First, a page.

“What will you give me for a basket of kisses? A basket of kisses? Why I’ll give you a basket of hugs.” A discussion with two good friends lead to an afternoon where each brought along their favourite ‘bad movie’. Bad movies are the ones you love to watch, even though you know they fail to meet many standards of cinematic quality. I had never heard of the 1956 The Bad Seed; it is based on a successful Broadway play and from where Nick Cave and the Bad Seeds took its name. What a melodramatic gem it is; predating Hitchcock’s Psycho in its Freudian exploration of horror that comes from within a family.
Christine Penmark (Nancy Kelly) struggles with her husband’s forced absences due to his military job. She is left at home with her seemingly perfect eight year old, Rhoda (Patty McCormack), and friendly yet intrusive landlady, Monica (Evelyn Varden). Rhoda insists on wearing elaborate and old-fashioned starched dresses, immaculate braids in her white-blonde hair and is a model of politeness. Visitors, including Monica, see her as a perfect child and can’t help but heap praise and gifts upon her.
To her mother, though, her determination, unbridled ambition and lack of empathy for others begins to show. The pivotal moment comes when Rhoda loses a ‘penmanship award’ to rival and fellow student, Claude Daigle. Incensed and adamant that she deserved to win, she seems unmoved when he drowns at a school picnic. The medal that was proudly pinned to his shirt is not found on his body and the suspicions of their teacher and Claude’s mother turn toward Rhoda.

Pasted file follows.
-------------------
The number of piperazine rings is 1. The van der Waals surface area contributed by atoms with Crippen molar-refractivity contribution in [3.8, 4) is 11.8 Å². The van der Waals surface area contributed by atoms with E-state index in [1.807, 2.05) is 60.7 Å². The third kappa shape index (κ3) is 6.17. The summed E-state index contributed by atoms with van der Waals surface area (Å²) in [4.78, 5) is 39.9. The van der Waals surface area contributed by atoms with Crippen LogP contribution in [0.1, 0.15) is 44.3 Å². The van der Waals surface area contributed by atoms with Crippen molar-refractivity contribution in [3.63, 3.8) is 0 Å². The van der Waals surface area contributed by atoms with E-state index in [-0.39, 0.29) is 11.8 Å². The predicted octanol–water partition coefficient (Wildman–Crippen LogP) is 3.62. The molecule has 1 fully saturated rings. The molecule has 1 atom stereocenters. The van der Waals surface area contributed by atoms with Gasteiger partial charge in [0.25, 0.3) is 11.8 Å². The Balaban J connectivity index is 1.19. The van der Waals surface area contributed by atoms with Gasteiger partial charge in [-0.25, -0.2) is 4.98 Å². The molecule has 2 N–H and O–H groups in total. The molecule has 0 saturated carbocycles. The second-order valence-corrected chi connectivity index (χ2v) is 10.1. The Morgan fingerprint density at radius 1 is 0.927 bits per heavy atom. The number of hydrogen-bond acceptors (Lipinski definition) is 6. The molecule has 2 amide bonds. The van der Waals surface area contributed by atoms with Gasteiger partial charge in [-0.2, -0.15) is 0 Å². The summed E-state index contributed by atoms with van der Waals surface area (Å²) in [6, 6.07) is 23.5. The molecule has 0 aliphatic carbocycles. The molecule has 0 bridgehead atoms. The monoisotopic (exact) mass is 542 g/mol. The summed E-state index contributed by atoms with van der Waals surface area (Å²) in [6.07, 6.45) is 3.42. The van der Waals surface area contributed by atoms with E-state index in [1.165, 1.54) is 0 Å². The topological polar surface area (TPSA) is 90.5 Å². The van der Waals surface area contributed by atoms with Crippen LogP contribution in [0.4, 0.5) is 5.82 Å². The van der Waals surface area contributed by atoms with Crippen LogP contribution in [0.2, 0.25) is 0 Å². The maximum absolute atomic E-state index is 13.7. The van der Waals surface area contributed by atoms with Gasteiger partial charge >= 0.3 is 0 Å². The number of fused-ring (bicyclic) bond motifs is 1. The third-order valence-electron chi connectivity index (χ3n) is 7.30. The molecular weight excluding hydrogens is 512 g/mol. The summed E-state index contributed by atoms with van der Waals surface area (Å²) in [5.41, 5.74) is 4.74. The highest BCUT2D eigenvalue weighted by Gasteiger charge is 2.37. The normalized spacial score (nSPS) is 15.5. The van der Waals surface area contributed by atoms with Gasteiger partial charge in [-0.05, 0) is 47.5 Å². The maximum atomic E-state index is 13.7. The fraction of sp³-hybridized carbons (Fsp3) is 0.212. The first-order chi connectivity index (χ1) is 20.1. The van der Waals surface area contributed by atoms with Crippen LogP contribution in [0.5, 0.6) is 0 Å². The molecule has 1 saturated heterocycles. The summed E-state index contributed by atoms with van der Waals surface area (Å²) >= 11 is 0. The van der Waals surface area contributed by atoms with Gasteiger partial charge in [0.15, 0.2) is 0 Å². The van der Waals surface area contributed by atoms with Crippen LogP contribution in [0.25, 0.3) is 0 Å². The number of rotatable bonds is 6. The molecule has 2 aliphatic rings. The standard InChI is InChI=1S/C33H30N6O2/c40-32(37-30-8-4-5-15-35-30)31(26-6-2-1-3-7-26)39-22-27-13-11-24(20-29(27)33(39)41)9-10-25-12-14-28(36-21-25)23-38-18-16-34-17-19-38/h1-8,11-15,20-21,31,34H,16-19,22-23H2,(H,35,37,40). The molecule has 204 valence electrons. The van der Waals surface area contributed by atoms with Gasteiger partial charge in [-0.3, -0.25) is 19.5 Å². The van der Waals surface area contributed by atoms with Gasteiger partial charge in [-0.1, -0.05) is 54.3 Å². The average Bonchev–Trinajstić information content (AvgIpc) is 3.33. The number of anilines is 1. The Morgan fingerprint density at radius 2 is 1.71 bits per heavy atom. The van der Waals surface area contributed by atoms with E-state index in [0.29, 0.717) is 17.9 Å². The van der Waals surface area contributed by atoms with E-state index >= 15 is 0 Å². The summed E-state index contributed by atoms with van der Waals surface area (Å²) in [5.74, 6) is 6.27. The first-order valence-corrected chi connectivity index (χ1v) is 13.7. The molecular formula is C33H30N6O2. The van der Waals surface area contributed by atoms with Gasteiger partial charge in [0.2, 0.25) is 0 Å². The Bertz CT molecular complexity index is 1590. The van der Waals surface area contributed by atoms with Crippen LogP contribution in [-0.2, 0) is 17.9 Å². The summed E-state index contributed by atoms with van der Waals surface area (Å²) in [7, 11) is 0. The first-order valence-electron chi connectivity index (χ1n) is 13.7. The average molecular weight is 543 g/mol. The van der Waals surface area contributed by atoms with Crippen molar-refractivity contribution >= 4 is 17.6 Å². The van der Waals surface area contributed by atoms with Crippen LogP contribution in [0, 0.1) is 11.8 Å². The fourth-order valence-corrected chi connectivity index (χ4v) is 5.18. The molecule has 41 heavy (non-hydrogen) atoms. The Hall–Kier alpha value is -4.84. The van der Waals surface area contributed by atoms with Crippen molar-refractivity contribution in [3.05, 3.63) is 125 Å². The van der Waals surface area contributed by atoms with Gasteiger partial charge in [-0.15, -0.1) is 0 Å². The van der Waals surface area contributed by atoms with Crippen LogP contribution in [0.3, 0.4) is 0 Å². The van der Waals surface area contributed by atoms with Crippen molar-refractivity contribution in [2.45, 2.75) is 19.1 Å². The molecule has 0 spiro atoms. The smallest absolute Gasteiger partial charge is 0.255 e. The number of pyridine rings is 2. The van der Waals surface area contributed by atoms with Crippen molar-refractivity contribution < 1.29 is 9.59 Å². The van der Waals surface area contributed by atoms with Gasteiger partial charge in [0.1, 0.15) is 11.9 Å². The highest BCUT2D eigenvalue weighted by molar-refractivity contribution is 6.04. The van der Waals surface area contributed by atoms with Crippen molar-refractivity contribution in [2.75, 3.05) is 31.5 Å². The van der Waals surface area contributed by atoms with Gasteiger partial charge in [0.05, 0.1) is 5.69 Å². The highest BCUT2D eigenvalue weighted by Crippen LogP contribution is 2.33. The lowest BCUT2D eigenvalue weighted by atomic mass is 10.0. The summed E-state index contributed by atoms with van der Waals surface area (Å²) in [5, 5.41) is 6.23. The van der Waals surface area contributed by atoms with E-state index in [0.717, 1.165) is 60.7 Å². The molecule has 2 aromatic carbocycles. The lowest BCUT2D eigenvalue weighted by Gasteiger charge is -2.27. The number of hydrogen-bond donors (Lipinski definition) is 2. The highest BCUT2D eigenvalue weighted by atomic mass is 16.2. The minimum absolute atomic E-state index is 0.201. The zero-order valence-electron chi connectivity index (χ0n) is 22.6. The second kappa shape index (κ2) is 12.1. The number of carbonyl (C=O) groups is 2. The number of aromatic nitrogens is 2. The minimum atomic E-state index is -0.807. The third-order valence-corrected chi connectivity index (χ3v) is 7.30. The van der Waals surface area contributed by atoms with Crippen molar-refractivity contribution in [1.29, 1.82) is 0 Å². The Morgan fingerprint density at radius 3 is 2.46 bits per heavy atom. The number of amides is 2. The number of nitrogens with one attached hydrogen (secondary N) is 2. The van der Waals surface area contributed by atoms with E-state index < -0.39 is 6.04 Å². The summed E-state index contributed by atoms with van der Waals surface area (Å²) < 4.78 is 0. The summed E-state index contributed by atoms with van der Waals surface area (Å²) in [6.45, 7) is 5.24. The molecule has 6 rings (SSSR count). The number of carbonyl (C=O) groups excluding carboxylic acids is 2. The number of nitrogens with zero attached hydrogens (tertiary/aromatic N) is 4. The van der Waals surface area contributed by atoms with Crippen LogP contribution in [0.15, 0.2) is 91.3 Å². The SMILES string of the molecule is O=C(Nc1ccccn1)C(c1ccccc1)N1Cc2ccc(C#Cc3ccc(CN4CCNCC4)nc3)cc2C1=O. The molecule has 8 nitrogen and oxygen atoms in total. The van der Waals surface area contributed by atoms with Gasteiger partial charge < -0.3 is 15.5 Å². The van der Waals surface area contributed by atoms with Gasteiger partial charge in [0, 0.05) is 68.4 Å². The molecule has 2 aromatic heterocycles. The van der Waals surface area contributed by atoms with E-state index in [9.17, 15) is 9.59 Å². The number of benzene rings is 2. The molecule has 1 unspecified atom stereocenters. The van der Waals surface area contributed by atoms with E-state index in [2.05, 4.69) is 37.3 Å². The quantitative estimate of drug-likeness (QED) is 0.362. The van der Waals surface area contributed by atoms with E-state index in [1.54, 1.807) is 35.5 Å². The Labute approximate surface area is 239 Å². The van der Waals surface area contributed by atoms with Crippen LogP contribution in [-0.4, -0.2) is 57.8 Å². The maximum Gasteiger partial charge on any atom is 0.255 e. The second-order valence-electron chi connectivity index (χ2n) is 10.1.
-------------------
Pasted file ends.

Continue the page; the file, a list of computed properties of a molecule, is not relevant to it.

Monica is a devotee of Freud and so there is lighthearted discussion about whether nature or nurture creates sociopathic killers. The prevailing belief is that it is only nurture, therefore a child from ‘nice family surroundings and advantages’ without ‘brutish expressions on their face’ couldn’t possibly be bad. Christine’s increasing hysteria revolves around a fear that she was adopted – perhaps the bad traits that Rhoda is showing secretly come from her. And Rhoda is unequivocally a ‘bad seed’.
What makes this movie so bad is its stilted melodrama. Its origins as a play are apparent with key characters played in an exaggerated manner by those who gained such acclaim with it on Broadway. Nancy Kelly is the most over the top, flinging herself around, gesticulating and wringing her hands at every opportunity. Compared to her, Monica is a stately ship calmly navigating stormy seas and oblivious to hidden dangers.
There is another ‘bad seed’ in the ensemble; creepy gardener and handyman Leroy (Henry Jones) who sees Rhoda for who she is, recognising their commonality of meanness. The scenes with the two of them are deliciously histrionic and we delight in seeing Rhoda’s true colours. Rhoda is sensational; with her perfect appearance and saccharine demeanour it is not hard to believe her heartlessness and how dangerous she is. She has some of the best lines, ones that you’ll remember for a while. Sometimes I found myself barracking for her over the inept martyrdom of her mother.
If you do get to see it, stay right until the end of the credits. The Motion Picture Production Code meant the ending of the film had to be changed from the original, much darker play. The theatrical curtain call and the very last scene are a nod to the play where they were included to pacify distraught audiences.
Bechdel test – pass